Aérospatiale & Défense
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Design simulation helps manufacturers verify and validate the intended function of a product under development, as well as the manufacturability of the product. The word “simulation” is often used as generic term for computer-aided engineering (CAE). Several design simulation approaches have become standard components of product development in many industries, and they continue to grow in importance as inexpensive, faster computers and affordable, easy-to-use design simulation software allow users to address new technologies and applications.
Simulation models are sets of mathematical equations representing the behavior of the system in a physical domain of interest. The complexity of the mathematics depends on availability of data and varies in function of the application and the design stage.
In early development, typically more simple system representations use analytical assumptions and verify the interaction between several physical aspects on a concept-level. In late development stages, typically very complex, application-specific models are used for validation and refinement. The applications can cover aspects such as structural behavior, acoustics, system dynamics, crash-worthiness, thermal and flow analysis, stress analysis, fuel economy, controls development and much more.
Design simulation can include a wide range of analyses that virtually test behavior of a product under various operating and environmental conditions. As opposed to trial-and-error, a smart simulation process allows targeted implementation of design choices in various stages of the development cycle. This drastically reduces the need for recurrent, time-consuming testing on expensive physical prototypes, and subsequently shortens the total development time.
An effective design simulation process helps companies reduce development costs and bring innovative products to the market faster than the competition.
Simulation of manufacturing processes is commonly referred to as “process simulation” or “virtual manufacturing.” It includes the simulation of forming, stamping, machining and other processes to determine the manufacturability of the design, as well as the effect of design changes upon the manufacturing method. It is closer to manufacturing engineering than to traditional stress engineering, but the underlying technology (FE modeling) is the same. Being able to view a simulation of the manufacturing process as you design the product results in optimized manufacturing processes, as well as products that are optimized for performance, cost and quality.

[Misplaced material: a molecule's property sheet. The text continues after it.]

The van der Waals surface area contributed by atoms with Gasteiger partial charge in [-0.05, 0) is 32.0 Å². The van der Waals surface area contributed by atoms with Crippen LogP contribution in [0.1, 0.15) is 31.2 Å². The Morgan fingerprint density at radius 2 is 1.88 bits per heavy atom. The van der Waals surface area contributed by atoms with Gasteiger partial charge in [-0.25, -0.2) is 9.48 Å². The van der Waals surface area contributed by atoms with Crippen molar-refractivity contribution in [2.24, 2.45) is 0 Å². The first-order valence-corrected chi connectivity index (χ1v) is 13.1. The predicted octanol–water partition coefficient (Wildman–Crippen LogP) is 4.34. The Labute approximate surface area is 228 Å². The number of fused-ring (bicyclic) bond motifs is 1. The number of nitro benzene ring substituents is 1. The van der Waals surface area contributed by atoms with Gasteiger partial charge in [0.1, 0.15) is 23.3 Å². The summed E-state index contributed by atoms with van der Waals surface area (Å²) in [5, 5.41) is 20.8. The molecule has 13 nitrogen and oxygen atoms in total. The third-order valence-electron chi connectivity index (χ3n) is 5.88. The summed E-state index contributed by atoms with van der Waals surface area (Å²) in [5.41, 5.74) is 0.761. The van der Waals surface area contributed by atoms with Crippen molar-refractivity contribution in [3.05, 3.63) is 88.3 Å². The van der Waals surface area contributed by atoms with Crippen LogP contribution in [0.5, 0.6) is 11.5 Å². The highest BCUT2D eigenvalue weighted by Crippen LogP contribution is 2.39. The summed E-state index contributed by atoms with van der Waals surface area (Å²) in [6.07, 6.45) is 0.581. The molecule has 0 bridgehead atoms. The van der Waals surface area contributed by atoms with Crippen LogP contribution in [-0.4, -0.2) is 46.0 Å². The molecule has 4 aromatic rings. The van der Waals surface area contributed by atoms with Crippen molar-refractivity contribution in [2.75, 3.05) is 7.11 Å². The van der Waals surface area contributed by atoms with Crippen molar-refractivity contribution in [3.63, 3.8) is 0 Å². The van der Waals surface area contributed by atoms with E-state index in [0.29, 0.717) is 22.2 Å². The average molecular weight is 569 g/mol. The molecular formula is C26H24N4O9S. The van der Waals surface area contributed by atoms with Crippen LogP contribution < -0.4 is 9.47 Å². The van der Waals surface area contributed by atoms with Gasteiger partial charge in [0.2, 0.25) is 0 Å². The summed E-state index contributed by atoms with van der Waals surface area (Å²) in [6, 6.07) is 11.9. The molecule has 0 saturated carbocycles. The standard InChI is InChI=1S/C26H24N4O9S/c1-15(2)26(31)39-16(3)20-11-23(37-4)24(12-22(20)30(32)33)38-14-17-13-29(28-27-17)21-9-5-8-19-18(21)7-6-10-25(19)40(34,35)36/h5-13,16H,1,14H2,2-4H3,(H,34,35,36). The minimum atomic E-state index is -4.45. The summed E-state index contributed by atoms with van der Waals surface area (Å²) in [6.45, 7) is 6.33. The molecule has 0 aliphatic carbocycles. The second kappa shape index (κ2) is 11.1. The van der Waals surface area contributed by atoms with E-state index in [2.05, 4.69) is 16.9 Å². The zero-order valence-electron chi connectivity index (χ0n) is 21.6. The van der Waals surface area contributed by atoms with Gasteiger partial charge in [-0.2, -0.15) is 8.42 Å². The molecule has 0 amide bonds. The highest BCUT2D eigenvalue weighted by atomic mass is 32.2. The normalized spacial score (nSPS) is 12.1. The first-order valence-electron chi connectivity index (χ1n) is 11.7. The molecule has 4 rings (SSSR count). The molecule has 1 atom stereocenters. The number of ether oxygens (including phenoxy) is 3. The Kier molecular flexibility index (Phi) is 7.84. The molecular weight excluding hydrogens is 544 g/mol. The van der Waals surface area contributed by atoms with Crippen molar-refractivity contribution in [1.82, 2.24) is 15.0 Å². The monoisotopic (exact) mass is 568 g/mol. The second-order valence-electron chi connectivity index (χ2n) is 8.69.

Simulation models offer more flexibility in the product development process than physical prototypes. Creating design alternatives often only requires a few button-clicks, and testing them does not call for a complicated setup. Design simulation can provide analysis results that might be impossible to obtain through physical testing. Simulation models allow you to virtually test locations in the product which cannot be physically accessed with measurement equipment, can output physical magnitudes for which no sensors exist, and provide a virtual view of the factory floor to understand manufacturing processes.
Because there is no risk of the tested object (product) getting damaged, simulating an extra operational condition is just a matter of applying a different boundary condition. Design simulation has a wider operational range than physical testing; it can virtually model and test conditions which are difficult to generate in a real-world environment. Because there is no risk of wasting materials, simulating a new manufacturing process is just a matter of working with a product definition to apply a specific manufacturing method.
While physical testing will always be essential in product development, simulation models bring manufacturers closer to their ultimate dream of building only one prototype: the final product.
Reduce product development costs and time by avoiding recurrent physical prototype testing and improving quality
Make design decisions taking into account their impact on functional performance and manufacturing
Balance different functional aspects during concept development
Reduce cost and increase design efficiency by removing unneeded material and weight
Provide performance and manufacturability insights earlier in the development process
Leverage detailed, attribute-specific models for validation and product refinement
Provide results through simulation models which are hard or even impossible to measure on physical prototypes
Virtually test simulation models under extreme operational conditions